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Herb “ConsumerMan” Weisbaum Helps Us Be Wiser Consumers

Herb Weisbaum in front of the microphone for KOMO news.
Spend time with Herb “ConsumerMan” Weisbaum and it will always include a pearl of wisdom. Herb lives, eats, and breathes consumer news.

After 22 years and about 6,500 daily consumer tips, recently Herb hung up his headset for the last time and retired from Northwest Newsradio (KNWN). Thankfully, he’s still writing for Consumers’ Checkbook and hosting their bi-weekly Consumerpedia podcast. If you visit Herb’s ConsumerMan website, you can sign up for his free weekly newsletter and stay up to date on the latest consumer news.

“It’s just enough to stay busy but leaves me with plenty of time to have a little fun, spend more time with the family, and do some charity work,” Herb shared recently on the ConsumerMan Facebook page.

How did Herb find his way to reporting consumer news and to Seattle? I had the pleasure of interviewing Herb recently and learned his story.

As a teen, Herb drove a ‘64 Plymouth. One day, while driving on the Pennsylvania turnpike, his car died. Herb and his father towed the car back to town, to a big-name transmission shop. The mechanic said “You have a bad situation here. It’s going to be around $400 to get this fixed.” That was a lot of money in the late ‘60s.

Mr. Weisbaum said to Herb, “Let’s get a second opinion,” and they towed the car to the dealership a couple miles down the road. A few minutes went by, and the dealership mechanic said, “You can go home now. It was just a loose screw. No charge!”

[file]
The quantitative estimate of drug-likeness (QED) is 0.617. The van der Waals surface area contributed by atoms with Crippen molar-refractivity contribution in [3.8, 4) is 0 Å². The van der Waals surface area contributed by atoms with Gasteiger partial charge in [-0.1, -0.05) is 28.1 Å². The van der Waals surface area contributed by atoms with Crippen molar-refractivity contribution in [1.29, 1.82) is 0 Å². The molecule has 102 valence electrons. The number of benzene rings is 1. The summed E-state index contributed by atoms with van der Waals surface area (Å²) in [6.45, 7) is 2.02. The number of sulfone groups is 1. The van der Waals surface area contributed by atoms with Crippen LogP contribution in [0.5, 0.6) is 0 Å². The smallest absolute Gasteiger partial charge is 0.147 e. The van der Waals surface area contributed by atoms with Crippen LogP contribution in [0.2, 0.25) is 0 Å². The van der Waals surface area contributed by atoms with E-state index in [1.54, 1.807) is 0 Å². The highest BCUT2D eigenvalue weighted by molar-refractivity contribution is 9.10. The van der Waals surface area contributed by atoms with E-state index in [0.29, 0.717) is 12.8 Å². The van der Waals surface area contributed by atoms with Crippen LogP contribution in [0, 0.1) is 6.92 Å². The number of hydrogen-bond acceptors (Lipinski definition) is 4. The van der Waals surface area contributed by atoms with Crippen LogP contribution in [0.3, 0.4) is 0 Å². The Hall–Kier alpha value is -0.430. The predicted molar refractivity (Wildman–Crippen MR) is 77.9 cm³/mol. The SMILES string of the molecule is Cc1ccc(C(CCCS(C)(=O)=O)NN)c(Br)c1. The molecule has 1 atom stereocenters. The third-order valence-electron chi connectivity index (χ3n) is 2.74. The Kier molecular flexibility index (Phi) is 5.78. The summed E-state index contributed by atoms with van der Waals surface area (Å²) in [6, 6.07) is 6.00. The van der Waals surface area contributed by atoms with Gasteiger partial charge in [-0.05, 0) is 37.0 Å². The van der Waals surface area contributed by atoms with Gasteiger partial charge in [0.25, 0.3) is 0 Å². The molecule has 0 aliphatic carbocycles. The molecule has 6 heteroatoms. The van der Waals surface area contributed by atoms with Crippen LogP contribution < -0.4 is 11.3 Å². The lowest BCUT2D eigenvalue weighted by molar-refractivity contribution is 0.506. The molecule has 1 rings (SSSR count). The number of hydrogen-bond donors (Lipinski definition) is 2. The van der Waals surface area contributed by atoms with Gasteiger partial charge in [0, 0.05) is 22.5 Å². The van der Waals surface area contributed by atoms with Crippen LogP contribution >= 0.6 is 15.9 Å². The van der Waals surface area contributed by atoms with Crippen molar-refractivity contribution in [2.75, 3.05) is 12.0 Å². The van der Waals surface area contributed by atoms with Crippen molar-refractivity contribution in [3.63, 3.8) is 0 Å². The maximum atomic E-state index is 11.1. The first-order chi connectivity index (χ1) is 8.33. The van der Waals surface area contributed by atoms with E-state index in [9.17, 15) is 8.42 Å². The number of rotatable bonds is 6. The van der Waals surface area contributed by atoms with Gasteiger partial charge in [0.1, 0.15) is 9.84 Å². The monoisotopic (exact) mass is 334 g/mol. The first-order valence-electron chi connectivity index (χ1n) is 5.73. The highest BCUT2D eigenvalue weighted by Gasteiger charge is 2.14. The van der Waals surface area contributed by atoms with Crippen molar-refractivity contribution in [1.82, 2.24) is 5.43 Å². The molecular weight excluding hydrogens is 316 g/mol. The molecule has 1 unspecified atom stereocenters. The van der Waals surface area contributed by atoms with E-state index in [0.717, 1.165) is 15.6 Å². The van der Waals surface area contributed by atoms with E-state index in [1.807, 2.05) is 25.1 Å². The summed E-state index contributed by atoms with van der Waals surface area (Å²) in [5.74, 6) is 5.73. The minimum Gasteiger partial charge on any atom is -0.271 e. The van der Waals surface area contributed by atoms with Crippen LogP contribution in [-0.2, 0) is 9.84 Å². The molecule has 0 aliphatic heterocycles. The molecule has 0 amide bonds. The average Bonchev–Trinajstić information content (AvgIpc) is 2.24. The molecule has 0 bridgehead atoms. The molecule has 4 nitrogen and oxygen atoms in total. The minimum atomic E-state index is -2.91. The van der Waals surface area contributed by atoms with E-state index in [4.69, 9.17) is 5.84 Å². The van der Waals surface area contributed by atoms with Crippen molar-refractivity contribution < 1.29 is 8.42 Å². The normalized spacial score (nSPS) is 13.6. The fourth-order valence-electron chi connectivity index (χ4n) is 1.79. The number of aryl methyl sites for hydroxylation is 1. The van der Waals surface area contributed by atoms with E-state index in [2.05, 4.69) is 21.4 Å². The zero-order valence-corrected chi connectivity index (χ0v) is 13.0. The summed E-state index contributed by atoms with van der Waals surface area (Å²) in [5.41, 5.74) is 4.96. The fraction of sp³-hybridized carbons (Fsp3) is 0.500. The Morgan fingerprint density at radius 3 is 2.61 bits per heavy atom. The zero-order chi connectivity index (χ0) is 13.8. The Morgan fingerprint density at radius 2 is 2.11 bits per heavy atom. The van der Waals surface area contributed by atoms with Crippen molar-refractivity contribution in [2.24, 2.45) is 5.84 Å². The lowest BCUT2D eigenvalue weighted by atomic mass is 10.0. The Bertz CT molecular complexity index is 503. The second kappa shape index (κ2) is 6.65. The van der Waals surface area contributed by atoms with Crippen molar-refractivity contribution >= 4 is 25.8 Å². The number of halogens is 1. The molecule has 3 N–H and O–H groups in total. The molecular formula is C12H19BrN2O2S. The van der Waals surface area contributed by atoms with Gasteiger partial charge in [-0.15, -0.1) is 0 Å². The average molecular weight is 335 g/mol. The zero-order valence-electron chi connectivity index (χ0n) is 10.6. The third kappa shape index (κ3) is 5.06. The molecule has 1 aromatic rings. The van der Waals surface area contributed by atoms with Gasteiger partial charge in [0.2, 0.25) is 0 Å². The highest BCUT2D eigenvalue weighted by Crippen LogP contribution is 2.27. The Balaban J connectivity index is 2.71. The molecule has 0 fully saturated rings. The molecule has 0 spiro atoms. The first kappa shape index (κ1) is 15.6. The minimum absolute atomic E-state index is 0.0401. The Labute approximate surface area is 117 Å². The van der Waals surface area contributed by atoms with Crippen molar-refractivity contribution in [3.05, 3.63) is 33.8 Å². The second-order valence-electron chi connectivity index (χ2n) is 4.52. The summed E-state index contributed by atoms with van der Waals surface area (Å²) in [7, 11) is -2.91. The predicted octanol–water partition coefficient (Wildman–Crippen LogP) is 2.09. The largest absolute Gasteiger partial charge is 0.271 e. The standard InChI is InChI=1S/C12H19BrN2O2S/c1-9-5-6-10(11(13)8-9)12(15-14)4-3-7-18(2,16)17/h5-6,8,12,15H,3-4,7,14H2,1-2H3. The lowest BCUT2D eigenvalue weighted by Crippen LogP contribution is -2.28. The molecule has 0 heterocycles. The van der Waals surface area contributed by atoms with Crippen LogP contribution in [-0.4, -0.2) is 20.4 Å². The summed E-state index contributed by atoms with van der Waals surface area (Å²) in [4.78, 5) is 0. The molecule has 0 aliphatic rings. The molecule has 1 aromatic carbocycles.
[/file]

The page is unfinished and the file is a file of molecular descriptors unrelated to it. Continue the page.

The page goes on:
“I learned at that young age that everybody in the world did not treat people like my father did, who was as honest as a day is long,” said Herb. “My father always looked out for people. He believed that you always treated the customer right; but that there were people out there who were going to try to trick and cheat you. It’s not why I became a consumer reporter, but that lesson stayed with me throughout my life and certainly influences how I look at and see things today.”

From college to reporter

Herb went to Syracuse University in New York. He wasn’t sure if he wanted to go into journalism or advertising, so he pursued both degrees. Herb believes that what he learned about advertising made him a better consumer reporter.

Out of college, Herb worked as a general assignment reporter. Being out in the cold in Syracuse, covering murder scenes and all the horrible things that come with being a general assignment report, eventually led Herb to ask himself, “Is there something better I can do with my life?” 

He recognized that if he did something directly related to people’s day-to-day lives, readers and viewers would likely be interested in watching. This led to Herb getting his own half-hour television magazine show. Many of the stories shed light on breaches of consumer trust, discriminatory practices, as well as government corruption, educating viewers and raising consumer awareness.

Herb found his calling. “Do good for people, help people, and make the world a better place” seems to be his professional and personal mission statement.